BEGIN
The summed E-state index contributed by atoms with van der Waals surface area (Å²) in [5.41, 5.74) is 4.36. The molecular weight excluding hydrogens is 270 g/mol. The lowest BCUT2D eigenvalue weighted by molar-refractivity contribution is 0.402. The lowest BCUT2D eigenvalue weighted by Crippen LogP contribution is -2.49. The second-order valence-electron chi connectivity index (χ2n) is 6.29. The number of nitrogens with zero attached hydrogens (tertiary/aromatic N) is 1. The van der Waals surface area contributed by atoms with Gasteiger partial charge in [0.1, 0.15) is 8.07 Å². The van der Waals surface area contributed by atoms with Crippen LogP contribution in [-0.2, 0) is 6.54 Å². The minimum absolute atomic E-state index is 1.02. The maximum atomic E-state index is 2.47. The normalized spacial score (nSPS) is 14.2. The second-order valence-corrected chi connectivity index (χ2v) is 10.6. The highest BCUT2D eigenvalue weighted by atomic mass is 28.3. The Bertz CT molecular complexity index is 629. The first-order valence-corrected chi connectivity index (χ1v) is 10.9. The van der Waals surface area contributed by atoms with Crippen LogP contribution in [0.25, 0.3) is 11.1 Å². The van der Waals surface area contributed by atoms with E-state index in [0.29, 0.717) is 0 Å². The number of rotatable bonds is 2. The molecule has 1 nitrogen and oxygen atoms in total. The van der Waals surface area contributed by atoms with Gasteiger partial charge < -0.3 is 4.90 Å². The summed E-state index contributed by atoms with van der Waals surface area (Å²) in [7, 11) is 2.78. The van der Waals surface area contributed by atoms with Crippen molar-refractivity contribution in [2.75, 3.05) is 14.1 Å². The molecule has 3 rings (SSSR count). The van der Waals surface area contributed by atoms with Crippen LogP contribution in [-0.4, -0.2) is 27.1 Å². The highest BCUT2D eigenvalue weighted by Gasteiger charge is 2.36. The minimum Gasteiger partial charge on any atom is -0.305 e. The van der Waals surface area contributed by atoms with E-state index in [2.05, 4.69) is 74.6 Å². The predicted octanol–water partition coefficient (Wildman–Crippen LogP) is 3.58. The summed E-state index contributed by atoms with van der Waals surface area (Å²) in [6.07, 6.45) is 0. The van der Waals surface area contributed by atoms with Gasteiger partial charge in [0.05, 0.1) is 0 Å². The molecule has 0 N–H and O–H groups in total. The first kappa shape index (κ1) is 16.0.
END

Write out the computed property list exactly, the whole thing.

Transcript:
The summed E-state index contributed by atoms with van der Waals surface area (Å²) in [5.41, 5.74) is 4.36. The molecular weight excluding hydrogens is 270 g/mol. The lowest BCUT2D eigenvalue weighted by molar-refractivity contribution is 0.402. The lowest BCUT2D eigenvalue weighted by Crippen LogP contribution is -2.49. The second-order valence-electron chi connectivity index (χ2n) is 6.29. The number of nitrogens with zero attached hydrogens (tertiary/aromatic N) is 1. The van der Waals surface area contributed by atoms with Gasteiger partial charge in [0.1, 0.15) is 8.07 Å². The van der Waals surface area contributed by atoms with Crippen LogP contribution in [-0.2, 0) is 6.54 Å². The minimum absolute atomic E-state index is 1.02. The maximum atomic E-state index is 2.47. The normalized spacial score (nSPS) is 14.2. The second-order valence-corrected chi connectivity index (χ2v) is 10.6. The highest BCUT2D eigenvalue weighted by atomic mass is 28.3. The Bertz CT molecular complexity index is 629. The first-order valence-corrected chi connectivity index (χ1v) is 10.9. The van der Waals surface area contributed by atoms with Crippen LogP contribution in [0.25, 0.3) is 11.1 Å². The van der Waals surface area contributed by atoms with E-state index in [0.29, 0.717) is 0 Å². The number of rotatable bonds is 2. The molecule has 1 nitrogen and oxygen atoms in total. The van der Waals surface area contributed by atoms with Gasteiger partial charge < -0.3 is 4.90 Å². The summed E-state index contributed by atoms with van der Waals surface area (Å²) in [7, 11) is 2.78. The van der Waals surface area contributed by atoms with Crippen molar-refractivity contribution in [2.75, 3.05) is 14.1 Å². The molecule has 3 rings (SSSR count). The van der Waals surface area contributed by atoms with Crippen LogP contribution in [-0.4, -0.2) is 27.1 Å². The highest BCUT2D eigenvalue weighted by Gasteiger charge is 2.36. The minimum Gasteiger partial charge on any atom is -0.305 e. The van der Waals surface area contributed by atoms with E-state index in [2.05, 4.69) is 74.6 Å². The predicted octanol–water partition coefficient (Wildman–Crippen LogP) is 3.58. The summed E-state index contributed by atoms with van der Waals surface area (Å²) in [6.07, 6.45) is 0. The van der Waals surface area contributed by atoms with Gasteiger partial charge in [0.05, 0.1) is 0 Å². The molecule has 0 N–H and O–H groups in total. The first kappa shape index (κ1) is 16.0.